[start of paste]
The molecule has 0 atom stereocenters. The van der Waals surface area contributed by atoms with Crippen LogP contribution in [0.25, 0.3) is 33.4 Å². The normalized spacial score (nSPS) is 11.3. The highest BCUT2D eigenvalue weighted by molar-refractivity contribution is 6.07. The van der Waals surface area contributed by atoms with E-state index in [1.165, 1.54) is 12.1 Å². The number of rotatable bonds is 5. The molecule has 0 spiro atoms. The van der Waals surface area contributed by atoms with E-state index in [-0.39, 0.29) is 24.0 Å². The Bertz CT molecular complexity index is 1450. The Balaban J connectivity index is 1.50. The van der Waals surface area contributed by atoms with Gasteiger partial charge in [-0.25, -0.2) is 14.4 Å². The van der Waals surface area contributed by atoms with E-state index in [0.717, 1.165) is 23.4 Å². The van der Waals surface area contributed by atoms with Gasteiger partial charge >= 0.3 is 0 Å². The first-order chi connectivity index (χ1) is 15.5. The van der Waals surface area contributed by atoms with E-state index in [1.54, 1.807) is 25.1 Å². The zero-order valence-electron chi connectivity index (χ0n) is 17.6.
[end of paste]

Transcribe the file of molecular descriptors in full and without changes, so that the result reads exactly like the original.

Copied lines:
The molecule has 0 atom stereocenters. The van der Waals surface area contributed by atoms with Crippen LogP contribution in [0.25, 0.3) is 33.4 Å². The normalized spacial score (nSPS) is 11.3. The highest BCUT2D eigenvalue weighted by molar-refractivity contribution is 6.07. The van der Waals surface area contributed by atoms with E-state index in [1.165, 1.54) is 12.1 Å². The number of rotatable bonds is 5. The molecule has 0 spiro atoms. The van der Waals surface area contributed by atoms with E-state index in [-0.39, 0.29) is 24.0 Å². The Bertz CT molecular complexity index is 1450. The Balaban J connectivity index is 1.50. The van der Waals surface area contributed by atoms with Gasteiger partial charge in [-0.25, -0.2) is 14.4 Å². The van der Waals surface area contributed by atoms with E-state index in [0.717, 1.165) is 23.4 Å². The van der Waals surface area contributed by atoms with Gasteiger partial charge >= 0.3 is 0 Å². The first-order chi connectivity index (χ1) is 15.5. The van der Waals surface area contributed by atoms with E-state index in [1.54, 1.807) is 25.1 Å². The zero-order valence-electron chi connectivity index (χ0n) is 17.6.